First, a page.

Bicentennial Tree Update

I have some updated information on the removal of the large Cottonwood Tree at Bicentennial Park –

We were able to count 120 growth rings to estimate the age of the tree. The large trunk of the Cottonwood Tree revealed even more extensive damage than we realized. The base of the tree contained almost no healthy wood and the rot extended into the roots.

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In the photos below you’ll see that there was very little support wood at the base of the tree. The tree was very unstable and was definitely going to fail.

Screen Shot 2016-08-26 at 3.43.29 PMMost of the wood on one of the large lateral limbs was rotted to the point that it had very little strength to keep the limb (which weighed several thousand pounds) from failing. The photo below show the rot extends throughout the limb. Healthy wood from a Cottonwood Tree is very light in color.

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Cottonwood is not a high quality lumber species but part of the tree has been collected for woodturners that make intricate wooden bowls, basins, urns, etc.

On a positive and bright note, we are working on a plan with Provo Power to preserve 4 large bald cypress trees and transplant them to bank of the pond at bicentennial park as part of a pond enhancement project. These trees will grow the distinctive “knees” into the pond as they do naturally in the US southeast. We will also line the bank edges in certain areas with boulders to control erosion into the pond. These improvements will make a significant difference in the appearance of the area and will add to the aesthetic beauty of the area for future generations.

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  1. Maria

    While I am sad to see such a magnificent tree be cut down I am more relieved that no one was ever hurt by one of the branches falling on them or the tree itself. But more exciting is to hear of improvements to the pond!! I was down there last year with the grandkids and was saddened to see how neglected and ill kempt it was. I thought to myself that area could be a real hidden gem in our city if we’d do more to keep it up. Thanks for recognizing that also and taking steps to make it better.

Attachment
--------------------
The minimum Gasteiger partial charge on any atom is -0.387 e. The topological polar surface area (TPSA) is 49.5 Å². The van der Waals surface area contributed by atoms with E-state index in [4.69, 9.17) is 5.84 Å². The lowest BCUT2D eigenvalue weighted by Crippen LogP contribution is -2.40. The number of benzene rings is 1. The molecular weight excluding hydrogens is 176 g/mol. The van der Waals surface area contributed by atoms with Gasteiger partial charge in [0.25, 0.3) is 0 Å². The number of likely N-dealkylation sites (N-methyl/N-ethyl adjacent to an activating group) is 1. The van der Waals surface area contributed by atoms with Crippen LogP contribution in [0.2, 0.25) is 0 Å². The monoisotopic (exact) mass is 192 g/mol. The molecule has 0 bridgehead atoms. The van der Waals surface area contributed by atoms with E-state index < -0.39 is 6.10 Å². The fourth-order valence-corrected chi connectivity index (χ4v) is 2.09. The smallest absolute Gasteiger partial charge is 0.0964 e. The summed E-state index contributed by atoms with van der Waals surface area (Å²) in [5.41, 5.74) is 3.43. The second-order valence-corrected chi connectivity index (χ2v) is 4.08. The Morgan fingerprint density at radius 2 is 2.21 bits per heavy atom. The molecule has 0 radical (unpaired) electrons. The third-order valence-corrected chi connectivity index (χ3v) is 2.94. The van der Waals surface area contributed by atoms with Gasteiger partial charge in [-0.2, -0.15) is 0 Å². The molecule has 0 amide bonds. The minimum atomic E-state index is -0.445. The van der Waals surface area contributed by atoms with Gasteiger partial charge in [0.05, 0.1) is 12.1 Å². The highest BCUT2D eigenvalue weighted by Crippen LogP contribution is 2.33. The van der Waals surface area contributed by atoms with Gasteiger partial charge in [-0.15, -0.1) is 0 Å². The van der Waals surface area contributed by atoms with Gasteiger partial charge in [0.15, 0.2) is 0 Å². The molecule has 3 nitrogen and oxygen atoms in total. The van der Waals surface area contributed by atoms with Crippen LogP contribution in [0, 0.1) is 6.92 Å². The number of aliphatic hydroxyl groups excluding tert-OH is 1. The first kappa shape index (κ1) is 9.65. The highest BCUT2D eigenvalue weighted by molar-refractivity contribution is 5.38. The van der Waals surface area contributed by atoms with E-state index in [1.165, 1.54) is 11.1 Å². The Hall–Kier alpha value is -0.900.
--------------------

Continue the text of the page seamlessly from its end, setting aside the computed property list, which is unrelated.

2. M Steel

    Who do we contact to purchase items made from this tree?

  3. Jo

    Thank you for the detail and care in which you care for Provo and all things living in the area. We appreciate it.

  4. Gloria Andersen

    Thank you for the update. I was over there this morning. Thanks for caring about our parks

  5. Wow, that’s a big hole! Some great pictures thanks for the post. Keep up the good work and I think the pond is going to really shine when the improvements are done.

  6. Don

    This is a great article. I am an arborist and a lot of the times I am trying to save trees rathe than just taking them down. I often tell people that my job is more about tree care instead of tree service. Great information! I enjoyed the read.

  7. Would love to know what is going to be done with the tree after it was removed?

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